The archaeological site of Sutton Hoo, located in the English region of East Anglia, includes numerous burial mounds. Most famous among those is the ship-burial from which remarkably well-preserved, precious artefacts dated back to the 7th century were excavated in 1939. The likely best-known finds from this grave are the famous Great Gold Buckle and the Helmet of Sutton Hoo, both significant testimonies of the quality of Anglo-Saxon craftsmanship.
The helmet is widely believed to have belonged to an Anglo-Saxon ruler and was most likely crafted in the early 7th century. Historically, it shares similar features with other early medieval Germanic helmets such as those found in Vendel und Valsgärde (Sweden).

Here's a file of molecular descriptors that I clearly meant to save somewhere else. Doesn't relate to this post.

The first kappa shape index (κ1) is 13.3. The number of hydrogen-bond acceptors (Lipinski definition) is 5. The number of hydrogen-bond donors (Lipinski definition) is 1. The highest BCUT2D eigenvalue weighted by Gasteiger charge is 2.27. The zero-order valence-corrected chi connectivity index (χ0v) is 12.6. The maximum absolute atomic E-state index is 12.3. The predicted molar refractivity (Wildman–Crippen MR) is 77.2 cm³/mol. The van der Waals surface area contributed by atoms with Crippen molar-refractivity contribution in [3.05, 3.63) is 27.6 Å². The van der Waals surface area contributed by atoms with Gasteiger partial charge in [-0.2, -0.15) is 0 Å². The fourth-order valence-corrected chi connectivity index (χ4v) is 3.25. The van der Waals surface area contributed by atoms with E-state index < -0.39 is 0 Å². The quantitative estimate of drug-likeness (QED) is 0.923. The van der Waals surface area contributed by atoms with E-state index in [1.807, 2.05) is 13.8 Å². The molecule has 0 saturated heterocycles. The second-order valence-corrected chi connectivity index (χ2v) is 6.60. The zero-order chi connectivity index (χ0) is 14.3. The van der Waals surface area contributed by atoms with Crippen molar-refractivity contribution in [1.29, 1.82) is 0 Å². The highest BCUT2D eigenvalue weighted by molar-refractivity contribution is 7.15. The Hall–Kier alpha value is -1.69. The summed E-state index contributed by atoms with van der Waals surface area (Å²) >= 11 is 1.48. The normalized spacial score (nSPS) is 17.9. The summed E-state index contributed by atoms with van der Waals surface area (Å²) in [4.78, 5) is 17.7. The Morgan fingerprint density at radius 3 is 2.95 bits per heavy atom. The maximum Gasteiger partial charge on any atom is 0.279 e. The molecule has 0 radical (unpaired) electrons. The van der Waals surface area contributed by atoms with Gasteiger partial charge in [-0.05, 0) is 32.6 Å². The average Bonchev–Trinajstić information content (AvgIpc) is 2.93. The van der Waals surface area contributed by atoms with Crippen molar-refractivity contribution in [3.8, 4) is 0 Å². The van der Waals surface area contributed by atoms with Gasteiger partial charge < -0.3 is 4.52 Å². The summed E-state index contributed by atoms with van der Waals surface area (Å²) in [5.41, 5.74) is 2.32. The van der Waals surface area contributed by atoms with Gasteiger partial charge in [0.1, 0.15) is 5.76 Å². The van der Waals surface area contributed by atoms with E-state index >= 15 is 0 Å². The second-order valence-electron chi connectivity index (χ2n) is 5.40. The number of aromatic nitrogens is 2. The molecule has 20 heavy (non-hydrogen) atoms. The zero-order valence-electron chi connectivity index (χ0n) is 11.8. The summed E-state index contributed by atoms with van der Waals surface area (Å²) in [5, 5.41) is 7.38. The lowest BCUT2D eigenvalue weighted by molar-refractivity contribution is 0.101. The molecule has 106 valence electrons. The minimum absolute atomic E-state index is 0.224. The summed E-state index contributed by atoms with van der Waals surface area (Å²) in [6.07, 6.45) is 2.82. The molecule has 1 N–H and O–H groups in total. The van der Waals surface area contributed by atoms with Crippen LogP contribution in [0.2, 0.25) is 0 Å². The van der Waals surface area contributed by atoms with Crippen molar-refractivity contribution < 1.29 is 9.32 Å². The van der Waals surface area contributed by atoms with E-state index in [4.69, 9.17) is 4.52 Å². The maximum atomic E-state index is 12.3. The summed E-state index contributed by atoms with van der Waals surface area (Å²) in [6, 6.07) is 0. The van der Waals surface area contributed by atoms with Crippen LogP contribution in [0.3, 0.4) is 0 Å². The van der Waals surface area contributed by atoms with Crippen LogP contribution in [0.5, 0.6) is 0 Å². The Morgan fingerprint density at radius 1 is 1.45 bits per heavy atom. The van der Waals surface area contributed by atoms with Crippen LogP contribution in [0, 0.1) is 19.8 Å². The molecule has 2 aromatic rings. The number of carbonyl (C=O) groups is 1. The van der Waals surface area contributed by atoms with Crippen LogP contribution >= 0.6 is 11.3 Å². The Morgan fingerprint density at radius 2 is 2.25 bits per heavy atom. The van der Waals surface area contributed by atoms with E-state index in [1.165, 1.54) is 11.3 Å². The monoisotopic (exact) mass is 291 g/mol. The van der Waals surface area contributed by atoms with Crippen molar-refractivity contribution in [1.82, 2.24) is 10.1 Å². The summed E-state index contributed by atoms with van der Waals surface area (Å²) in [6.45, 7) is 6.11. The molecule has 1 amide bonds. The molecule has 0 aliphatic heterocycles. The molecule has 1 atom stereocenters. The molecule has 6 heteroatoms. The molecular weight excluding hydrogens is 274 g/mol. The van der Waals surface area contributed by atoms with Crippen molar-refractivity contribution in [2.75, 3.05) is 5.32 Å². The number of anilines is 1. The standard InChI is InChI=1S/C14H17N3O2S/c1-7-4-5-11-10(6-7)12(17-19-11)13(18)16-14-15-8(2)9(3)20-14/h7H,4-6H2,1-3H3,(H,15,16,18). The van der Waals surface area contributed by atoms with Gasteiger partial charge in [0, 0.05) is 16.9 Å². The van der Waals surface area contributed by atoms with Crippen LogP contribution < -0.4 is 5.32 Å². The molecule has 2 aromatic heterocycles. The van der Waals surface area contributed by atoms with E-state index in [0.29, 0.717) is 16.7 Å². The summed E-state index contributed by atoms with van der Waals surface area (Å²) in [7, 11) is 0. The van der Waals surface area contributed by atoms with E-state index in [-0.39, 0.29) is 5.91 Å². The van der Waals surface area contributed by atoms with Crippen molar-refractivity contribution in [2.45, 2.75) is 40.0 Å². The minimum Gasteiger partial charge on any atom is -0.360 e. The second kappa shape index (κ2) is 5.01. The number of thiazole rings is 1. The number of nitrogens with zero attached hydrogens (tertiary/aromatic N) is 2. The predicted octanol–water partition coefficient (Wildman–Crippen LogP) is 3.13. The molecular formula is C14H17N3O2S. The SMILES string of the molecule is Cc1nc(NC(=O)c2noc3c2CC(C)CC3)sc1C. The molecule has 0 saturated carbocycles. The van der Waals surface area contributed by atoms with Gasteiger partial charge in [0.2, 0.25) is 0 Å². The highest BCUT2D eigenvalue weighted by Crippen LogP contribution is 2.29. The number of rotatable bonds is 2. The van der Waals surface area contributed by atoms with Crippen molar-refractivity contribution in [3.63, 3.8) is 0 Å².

The helm was excavated in hundreds of pieces. The original, reassembled fragments as well as a very elaborate replica by the Royal Armouries are today both on display for people to admire at the British Museum in London.
Our replica may, admittedly, not be as perfect as the one crafted by the Royal Armouries, but is nevertheless a highly decorative, brilliant (in every sense of the word) showpiece of early medieval armour, which, on top of that, is fully wearable. The helmet is lined with leather on the inside.
Sutton Hoo Helmet
Suitable for head circumference up to 61 cm
Long distance (back to front): approx. 21.5 cm
Short distance (ear to ear): approx. 17.5 cm
Weight: approx. 2.5 kg